Carpel tunnel syndrome (CTS) is the most expensive of all work-related injuries. Over his or her lifetime, a carpal tunnel patient pays about $30,000 in medical bills and loses hours of productivity from work absences.
CTS typically occurs in adults, with women three times more likely to develop it than men. The dominant hand is usually affected first, and the pain is typically severe. CTS is especially common in assembly-line workers in manufacturing, sewing, finishing, cleaning, meatpacking and similar industries.
What is CTS?
CTS is problem of the median nerve, which runs from the forearm into the hand. CTS occurs when the median nerve gets compressed in the carpal tunnel — a narrow tunnel at the wrist made up of bones and soft tissues, such as nerves, tendons, ligaments and blood vessels. The compression may result in pain, weakness or numbness in the hand and wrist, which radiates up into the forearm. CTS is the most common of the “entrapment neuropathies” – compression or trauma of the body’s nerves in the hands or feet.
What are the symptoms?
Burning, tingling, itching and or numbness in the palm of the hand and thumb, index and middle fingers are most common. Some people with CTS say that their finders feel useless and swollen, even though little or no swelling is apparent. Since many people sleep with flexed wrists, the symptoms often first appear while sleeping. As symptoms worsen, they may feel tingling during the day. In addition, weakened grip strength may make it difficult to form a fist or grasp small objects. Some people develop wasting of the muscles at the base of the thumb. Some are unable to distinguish hot from cold by touch.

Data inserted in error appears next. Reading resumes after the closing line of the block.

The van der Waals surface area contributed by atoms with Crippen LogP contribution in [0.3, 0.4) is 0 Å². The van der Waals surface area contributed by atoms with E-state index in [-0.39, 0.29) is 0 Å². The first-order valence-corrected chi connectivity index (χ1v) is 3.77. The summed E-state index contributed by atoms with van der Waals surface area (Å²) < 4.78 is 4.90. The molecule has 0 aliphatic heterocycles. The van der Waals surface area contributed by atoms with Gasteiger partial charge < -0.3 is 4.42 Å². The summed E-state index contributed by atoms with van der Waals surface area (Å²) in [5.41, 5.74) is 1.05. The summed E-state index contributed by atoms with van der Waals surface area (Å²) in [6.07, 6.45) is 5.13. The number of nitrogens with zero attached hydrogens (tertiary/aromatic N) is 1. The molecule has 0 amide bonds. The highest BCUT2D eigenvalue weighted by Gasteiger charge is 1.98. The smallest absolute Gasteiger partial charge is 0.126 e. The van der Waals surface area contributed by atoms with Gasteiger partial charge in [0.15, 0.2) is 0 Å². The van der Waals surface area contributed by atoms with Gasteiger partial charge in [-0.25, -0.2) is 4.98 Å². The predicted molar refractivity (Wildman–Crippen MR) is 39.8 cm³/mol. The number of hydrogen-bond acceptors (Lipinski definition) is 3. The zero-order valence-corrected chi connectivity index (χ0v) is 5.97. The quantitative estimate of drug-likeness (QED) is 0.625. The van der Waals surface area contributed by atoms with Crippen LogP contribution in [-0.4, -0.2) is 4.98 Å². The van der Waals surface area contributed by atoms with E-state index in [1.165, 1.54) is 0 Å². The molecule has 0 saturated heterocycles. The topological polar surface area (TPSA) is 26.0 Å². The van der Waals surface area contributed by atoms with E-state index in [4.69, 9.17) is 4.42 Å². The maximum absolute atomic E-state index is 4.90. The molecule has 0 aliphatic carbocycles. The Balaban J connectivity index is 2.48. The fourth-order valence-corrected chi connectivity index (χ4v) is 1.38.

Why does CTS develop?
Some people have smaller carpal tunnels than others, which makes the median nerve compression more likely. In others, CTS can develop because of an injury to the wrist that causes swelling, over-activity of the pituitary gland, hypothyroidism diabetes, inflammatory arthritis, mechanical problems in the wrist joint, poor work ergonomics, repeated use of vibrating hand tools and fluid retention during pregnancy or menopause.
How is it diagnosed?
CTS should be diagnosed and treated early. A standard physical examination of the hands, arms, shoulders and neck can help determine if your symptoms are related to daily activities or to an underlying disorder. You doctor of chiropractic (DC) can use other specific test to try to produce the symptoms of carpal tunnel syndrome.
The most common are:
Pressure-provacative test. A cuff placed at the front of the carpal tunnel is inflated, followed by direct pressure on the median nerve.
Carpal compression test. Moderate pressure is applied with both thumbs directly on the carpal tunnel and underlying median nerve at the trans-verse carpal ligament.
Laboratory tests and x-rays at which electrical impulses travel across your wrist. CTS will slow the speed of the impulses and will point your DC to this diagnosis.
What is treatment for CTS?
Initial therapy includes:
Resting the affected hand and wrist.
Avoiding activities that may worsen symptoms
Immobilizing the wrist in a splint to avoid further damage from twisting or bending.
Applying cool packs to help reduce swelling from inflammation.
Some medications can help with pain control and inflammation. Studies have shown that vitamin B6 supplements may relieve CTS symptoms.
Chiropractic joint manipulation and mobilization of the wrist and hand, stretching and strengthening exercises, soft-tissue mobilization techniques and even yoga can be helpful. Scientists are also investigating other therapies, such as acupuncture, that may help prevent and treat this disorder.
Occasionally, patients whose symptoms fail to respond to conservative care may require surgery. The surgeon releases the ligament covering the carpal tunnel. He majority of patients recover completely after treatment, and the recurrence rate is low. Proper posture and movement as instructed by your doctor of chiropractic can help prevent CTS recurrences.
Information was provided by Dr. Jeffrey Riker D.C. of Glenmont Chiropractic Office.